February 15, 2011
“Was going to kiss my wife goodbye this morning, but then I thought, ‘Screw that, Valentines Day was YESTERDAY.’”
– Your friend and ours, Christian Finnegan
Hah! See, it’s funny ’cause it’s NOT TRUE!
Anyway, BG is recovering from the big day, and gearing up for the EVEN BIGGER DAY, so I’ll leave you with that, and these:
1. Fascinating, and VERY IMPORTANT, in today’s Times: Report Details Sabotage of Birth Control.
2. Fascinating, and NOT AT ALL IMPORTANT: American Idol Hopefuls Julie Zorrilla and Casey Abrams: High School Prom Dates!
There you go. Hope yesterday was great — and today is even better!
December 8, 2010
What she said (emphasis added):
Whether withdrawal of consent is what actually happened here is impossible to tell, so I’m not suggesting that Assange is a rapist or that these charges are 100% definitely on-point; I have no idea. But neither do the commentators who are saying that Assange did nothing more than have sex without a condom. And it’s important to counter the “haha sex by surprise those crazy Swedes” media narrative with the fact that actually, non-consensual sex is assault and should be recognized as such by law. Consenting to one kind of sexual act doesn’t mean that you consent to anything else your partner wants to do; if it’s agreed that the only kind of sex we’re having is with a condom, then it does remove an element of consent to have sex without a condom with only one partner’s knowledge. To use another example, if you and your partner agree that you can penetrate her, it doesn’t necessarily follow that she has the green light to penetrate you whenever and however.
I’m not particularly interested in debating What Assange Did or Whether Assange Is A Rapist, and I’d appreciate it if we could steer clear of that in the comments section. Rather, I’m interested in pushing back on the primary media narrative about this case, which is that women lie and exaggerate about rape, and will call even the littlest thing — a broken condom! — rape if they’re permitted to under a too-liberal feminist legal system. In fact, there are lots of good reasons to support consent-based sexual assault laws, and to recognize that consent goes far beyond “yes you can put that in here now.” It’s a shame that the shoddy, sensationalist reporting on this case have muddied those waters.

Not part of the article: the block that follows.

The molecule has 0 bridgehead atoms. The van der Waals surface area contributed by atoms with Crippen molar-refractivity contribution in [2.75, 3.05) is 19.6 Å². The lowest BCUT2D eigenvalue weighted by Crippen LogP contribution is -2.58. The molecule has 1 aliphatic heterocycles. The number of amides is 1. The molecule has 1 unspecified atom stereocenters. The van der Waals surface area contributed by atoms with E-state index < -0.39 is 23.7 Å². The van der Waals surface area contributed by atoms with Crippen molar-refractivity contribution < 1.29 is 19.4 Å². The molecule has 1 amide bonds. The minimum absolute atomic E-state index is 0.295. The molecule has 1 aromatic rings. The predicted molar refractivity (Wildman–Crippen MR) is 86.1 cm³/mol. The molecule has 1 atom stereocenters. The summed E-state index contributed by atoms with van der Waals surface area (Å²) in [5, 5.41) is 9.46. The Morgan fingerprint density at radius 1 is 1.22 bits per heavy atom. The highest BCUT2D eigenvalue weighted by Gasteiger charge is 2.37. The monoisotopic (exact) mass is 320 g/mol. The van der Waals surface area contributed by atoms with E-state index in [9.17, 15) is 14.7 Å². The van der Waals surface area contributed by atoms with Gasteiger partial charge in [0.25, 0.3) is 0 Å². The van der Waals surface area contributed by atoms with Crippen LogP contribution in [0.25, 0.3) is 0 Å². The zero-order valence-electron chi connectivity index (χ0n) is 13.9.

, Jill Filipovic
, Julian Assange
, rape law
, reproductive coercion
July 28, 2010
Serious stuff from BG’s alterego, capeless, on GritTV.
Further/background reading here.
Tags: dating violence
, domestic violence
, Elizabeth Miller
, reproductive coercion
, sex ed
, sexual health
, The Nation
May 27, 2010
We all know the fable of the conniving woman — call her the femme fertile — who schemes to “trap” a man by “accidentally” getting pregnant. This story at TheNation.com from BG’s alter ego, on an issue we’ve long been tracking here, turns that tale, and our understanding of “unwanted” pregnancy, on its head. It’s an important read for anyone interested in, or touched by, domestic violence or sexual abuse, especially when they — all too often — overlap.
Leyla W. couldn’t figure out where her birth control pills kept going. One day a few tablets would be missing; the next, the whole container. Her then-boyfriend shrugged and said he hadn’t seen them. She believed him—until she found them in his drawer. When she confronted him, he hit her. “That was his way of shutting me up,” says Leyla, who is in her mid-20s and living in Northern California. (For her safety, Leyla wishes to withhold her last name and hometown.) He also raped her and, most days, left her locked in a bedroom with a bit of food and water while he went to work. (A roommate took pity and let her out until he came home.) Thanks to the missed pills, she got pregnant twice, the second time deciding against abortion. (more…)